US Service Member Killed by Roadside Bomb in Afghanistan

U.S. Army soldiers rest next to a canal while conducting a patrol during Operation Helmand Spider in Badula Qulp in Helmand province, Afghanistan, Feb. 15, 2010. Tech. Sgt. Efren Lopez/Air Force
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A U.S. service member was killed on Tuesday by a roadside bomb in Afghanistan's Helmand Province, the military said in a statement.

Another American troop was injured in the attack near Lashkar Gar, along with six Afghan soldiers, according to a statement from the NATO-led mission in the country.

The name of the service member who died wasn't released, pending notification of family members, the release states. The individual was killed while conducting an operation with Afghan forces when their patrol triggered an improvised explosive device, or IED, it states.

"On behalf of all U.S. Forces-Afghanistan, as well as Resolute Support, our deepest sympathies go out to the families and friends of those involved," Gen. John W. Nicholson, commander of USFOR-A and Resolute Support, said in the statement. "We are deeply saddened by this loss, but remain committed to helping our Afghan partners provide a brighter future for themselves and their children."

Defense Secretary Ashton Carter said he was "deeply saddened" to learn of the casualties. "My thoughts and prayers are with the loved ones of the service member killed and all those injured," he said in a statement.

"This tragic event in Helmand province reminds us that Afghanistan remains a dangerous place, and there is difficult work ahead even as Afghan forces continue to make progress in securing their own country," he added. "We will continue to work closely with the government of Afghanistan and our NATO partners to bolster the capabilities of the ANDSF so they can provide the people of Afghanistan the peace they deserve."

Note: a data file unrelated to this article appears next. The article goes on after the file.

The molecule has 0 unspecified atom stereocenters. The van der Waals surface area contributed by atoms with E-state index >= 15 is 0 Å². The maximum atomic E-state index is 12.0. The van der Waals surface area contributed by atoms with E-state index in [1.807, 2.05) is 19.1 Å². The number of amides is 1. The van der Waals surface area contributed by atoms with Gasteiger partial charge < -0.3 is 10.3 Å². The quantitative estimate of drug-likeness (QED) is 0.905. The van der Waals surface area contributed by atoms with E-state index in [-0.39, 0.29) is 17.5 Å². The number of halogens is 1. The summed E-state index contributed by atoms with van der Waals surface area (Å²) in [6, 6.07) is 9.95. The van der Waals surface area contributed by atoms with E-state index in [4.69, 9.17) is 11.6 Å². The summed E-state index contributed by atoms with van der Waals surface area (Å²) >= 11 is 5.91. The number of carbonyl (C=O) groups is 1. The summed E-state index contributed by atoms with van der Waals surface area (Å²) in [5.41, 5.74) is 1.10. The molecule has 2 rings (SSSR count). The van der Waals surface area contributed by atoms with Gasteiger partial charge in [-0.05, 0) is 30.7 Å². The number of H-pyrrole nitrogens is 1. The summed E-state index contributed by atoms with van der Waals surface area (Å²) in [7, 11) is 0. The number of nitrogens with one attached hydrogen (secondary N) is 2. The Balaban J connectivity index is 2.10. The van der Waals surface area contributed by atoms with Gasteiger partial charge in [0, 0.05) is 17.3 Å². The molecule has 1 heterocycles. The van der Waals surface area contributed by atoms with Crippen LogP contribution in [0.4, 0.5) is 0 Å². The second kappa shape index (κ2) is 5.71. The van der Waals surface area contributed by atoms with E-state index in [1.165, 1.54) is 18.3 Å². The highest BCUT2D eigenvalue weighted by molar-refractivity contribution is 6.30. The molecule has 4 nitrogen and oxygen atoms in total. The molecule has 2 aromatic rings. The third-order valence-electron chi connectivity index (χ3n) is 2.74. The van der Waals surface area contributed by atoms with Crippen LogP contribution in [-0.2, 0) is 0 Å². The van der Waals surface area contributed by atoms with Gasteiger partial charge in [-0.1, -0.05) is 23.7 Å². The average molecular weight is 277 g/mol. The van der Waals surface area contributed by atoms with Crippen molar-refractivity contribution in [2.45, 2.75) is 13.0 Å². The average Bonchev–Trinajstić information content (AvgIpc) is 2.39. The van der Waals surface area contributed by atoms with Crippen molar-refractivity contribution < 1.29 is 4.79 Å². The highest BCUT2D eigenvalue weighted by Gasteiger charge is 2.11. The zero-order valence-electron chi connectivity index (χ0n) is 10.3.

The attack came a day after the U.S. military announced it sent 100 troops to the defense of Lashkar Gah, the capital of embattled Helmand province that's in danger of falling to the Taliban.

The U.S. troops are in a training and advisory role to the Afghan National Defense Security Forces and will provide a "new presence to assist the police zone" in Lashkar Gah, Army Brig. Gen. Charles Cleveland, chief spokesman for Nicholson, said in a statement.

In a briefing to the Pentagon late last month, Nicholson said the Afghan Security Forces' 215th Corps had made progress in Helmand since cashiering corrupt leaders, but Cleveland made no attempt to downplay the seriousness of the situation in the province or the threat to Lashkar Gah.

"This is a big effort by the Taliban. This is probably the most serious push we've seen of the season," Cleveland said. He described the troop deployment as a "temporary effort" to advise the Afghan police, but he declined to put a timeline on how long they would stay.

Tuesday's attack marks the second combat death this year of a U.S. service member in Afghanistan -- both of which occured in Helmand province, less than 30 miles apart.

Staff Sgt. Matthew Q. McClintock, 30, a U.S. Army Special Forces soldier assigned to the 1st Battalion, 19th Special Forces Group (Airborne), based in Buckley, Washington, was killed Jan. 5, during an extended firefight in Marjah, Afghanistan.

Two other American troops were wounded during the January operation to assist Afghan forces in taking back territory from a resurgent Taliban in the southwestern part of the country.

A total of eight coalition troops have been killed in Afghanistan this year, including six Americans and two Romanians, according to NATO and the website iCasualties.org, which tracks military deaths in Iraq and Afghanistan. Half of those killed in country were from non-hostile actions.

President Barack Obama in July announced a change in plans for U.S. troop levels in Afghanistan when he said 8,400 American service members would stay in the country into next year, leaving it up to his potential successor Donald Trump or Hillary Clinton to decide on the size of the military footprint there.

The president initially planned to reduce the U.S. troop presence in Afghanistan to 5,500 before he left office but changed course after a recommendation from Nicholson. The current authorized level of U.S. troops in Afghanistan through the rest of the year stands at 9,800.

The American forces are split between two missions that will continue -- NATO's Resolute Support mission to advise Afghan security forces and the separate Freedom's Sentinel.

-- Richard Sisk contributed to this report.

-- Brendan McGarry can be reached at brendan.mcgarry@military.com. Follow him on Twitter at @BrendanMcGarry.